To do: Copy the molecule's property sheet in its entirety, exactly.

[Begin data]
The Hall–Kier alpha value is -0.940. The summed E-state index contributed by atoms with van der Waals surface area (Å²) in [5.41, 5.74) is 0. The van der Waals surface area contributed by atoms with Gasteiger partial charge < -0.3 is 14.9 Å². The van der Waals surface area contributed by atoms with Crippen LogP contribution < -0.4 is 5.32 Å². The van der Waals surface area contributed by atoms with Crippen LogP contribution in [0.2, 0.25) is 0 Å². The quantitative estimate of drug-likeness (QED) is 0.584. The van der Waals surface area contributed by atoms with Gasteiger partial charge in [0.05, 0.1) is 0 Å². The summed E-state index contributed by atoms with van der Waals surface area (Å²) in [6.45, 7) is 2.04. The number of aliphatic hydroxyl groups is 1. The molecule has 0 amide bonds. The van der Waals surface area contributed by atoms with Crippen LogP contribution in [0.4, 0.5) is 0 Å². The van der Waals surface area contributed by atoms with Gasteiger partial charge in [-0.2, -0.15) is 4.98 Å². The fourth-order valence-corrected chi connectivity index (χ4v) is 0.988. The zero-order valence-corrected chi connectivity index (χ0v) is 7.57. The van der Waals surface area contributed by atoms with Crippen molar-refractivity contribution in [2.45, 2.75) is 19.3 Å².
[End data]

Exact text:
The Hall–Kier alpha value is -0.940. The summed E-state index contributed by atoms with van der Waals surface area (Å²) in [5.41, 5.74) is 0. The van der Waals surface area contributed by atoms with Gasteiger partial charge < -0.3 is 14.9 Å². The van der Waals surface area contributed by atoms with Crippen LogP contribution < -0.4 is 5.32 Å². The van der Waals surface area contributed by atoms with Crippen LogP contribution in [0.2, 0.25) is 0 Å². The quantitative estimate of drug-likeness (QED) is 0.584. The van der Waals surface area contributed by atoms with Gasteiger partial charge in [0.05, 0.1) is 0 Å². The summed E-state index contributed by atoms with van der Waals surface area (Å²) in [6.45, 7) is 2.04. The number of aliphatic hydroxyl groups is 1. The molecule has 0 amide bonds. The van der Waals surface area contributed by atoms with Crippen LogP contribution in [0.4, 0.5) is 0 Å². The van der Waals surface area contributed by atoms with Gasteiger partial charge in [-0.2, -0.15) is 4.98 Å². The fourth-order valence-corrected chi connectivity index (χ4v) is 0.988. The zero-order valence-corrected chi connectivity index (χ0v) is 7.57. The van der Waals surface area contributed by atoms with Crippen molar-refractivity contribution in [2.45, 2.75) is 19.3 Å².